James Steadman Smith Sr.

22 December 1874–18 February 1955 (Age 80)
Pennsylvania, United States

The Life of James Steadman

When James Steadman Smith Sr. was born on 22 December 1874, in Pennsylvania, United States, his father, William Fletcher Smith, was 29 and his mother, Erena Mays, was 25. He married Maude Anna White on 20 June 1899, in Venango, Pennsylvania, United States. They were the parents of at least 1 son and 1 daughter. He lived in Franklin, Venango, Pennsylvania, United States in 1910 and Wilkinsburg, Allegheny, Pennsylvania, United States in 1920. He died on 18 February 1955, in Johnson City, Broome, New York, United States, at the age of 80, and was buried in North Braddock, Allegheny, Pennsylvania, United States.

Photos & Memories (1)

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Family Time Line

James Steadman Smith Sr.
Maude Anna White
Marriage: 20 June 1899
Harold Algernon Smith
Mary Elizabeth Smith

Spouse and Children

20 June 1899
Venango, Pennsylvania, United States


Parents and Siblings



+6 More Children

World Events (8)

1875 · A Treaty with Hawaii

Age 1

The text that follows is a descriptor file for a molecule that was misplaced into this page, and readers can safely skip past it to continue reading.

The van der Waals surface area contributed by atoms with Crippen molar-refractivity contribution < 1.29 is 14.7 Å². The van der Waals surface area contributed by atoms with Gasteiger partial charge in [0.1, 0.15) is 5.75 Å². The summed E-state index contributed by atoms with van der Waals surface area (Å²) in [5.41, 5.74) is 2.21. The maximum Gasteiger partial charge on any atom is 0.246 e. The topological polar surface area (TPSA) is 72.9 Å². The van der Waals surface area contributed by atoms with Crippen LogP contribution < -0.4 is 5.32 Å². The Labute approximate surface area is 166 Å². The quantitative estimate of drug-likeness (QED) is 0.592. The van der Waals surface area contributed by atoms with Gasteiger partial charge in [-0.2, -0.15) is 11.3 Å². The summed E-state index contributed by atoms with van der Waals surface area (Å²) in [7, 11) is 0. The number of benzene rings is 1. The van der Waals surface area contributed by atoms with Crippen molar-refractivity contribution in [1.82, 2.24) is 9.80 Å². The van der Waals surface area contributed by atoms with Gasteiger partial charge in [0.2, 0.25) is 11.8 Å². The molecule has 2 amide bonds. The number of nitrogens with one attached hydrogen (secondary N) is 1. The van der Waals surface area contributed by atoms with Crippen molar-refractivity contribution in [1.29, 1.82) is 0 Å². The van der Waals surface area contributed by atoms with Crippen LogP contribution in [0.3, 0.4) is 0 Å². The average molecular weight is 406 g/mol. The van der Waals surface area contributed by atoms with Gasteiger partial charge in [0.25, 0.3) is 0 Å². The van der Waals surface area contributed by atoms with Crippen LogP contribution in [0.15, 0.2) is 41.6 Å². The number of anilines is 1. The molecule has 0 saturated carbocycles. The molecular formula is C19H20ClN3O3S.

In the Mid 1870s, The United States sought out the Kingdom of Hawaii to make a free trade agreement. The Treaty gave the Hawaiians access to the United States agricultural markets and it gave the United States a part of land which later became Pearl Harbor.
1877 · First National Strike in U.S. Begins In Pittsburgh Against Pennsylvania Railroad

Age 3

Coming out of an economic crisis, everyone was worried when cuts started happening in the railroad. They went on what would the great railroad strike of 1877.
1896 · Plessy vs. Ferguson

Age 22

A landmark decision of the U.S. Supreme Court upholding the constitutionality of racial segregation laws for public facilities if the segregated facilities were equal in quality. It's widely regarded as one of the worst decisions in U.S. Supreme Court history.

Name Meaning

English: occupational name for a worker in metal, from Middle English smith (Old English smið, probably a derivative of smītan ‘to strike, hammer’). Metalworking was one of the earliest occupations for which specialist skills were required, and its importance ensured that this term and its equivalents were perhaps the most widespread of all occupational surnames in Europe. Medieval smiths were important not only in making horseshoes, plowshares, and other domestic articles, but above all for their skill in forging swords, other weapons, and armor. This is the most frequent of all American surnames; it has also absorbed, by assimilation and translation, cognates and equivalents from many other languages (for forms, see Hanks and Hodges 1988 ).

Dictionary of American Family Names © Patrick Hanks 2003, 2006.

Possible Related Names

Sources (3)

  • James S Smith, "United States Census, 1920"
  • James S Smith, "United States Census, 1910"
  • James S Smith, "United States Census, 1900"

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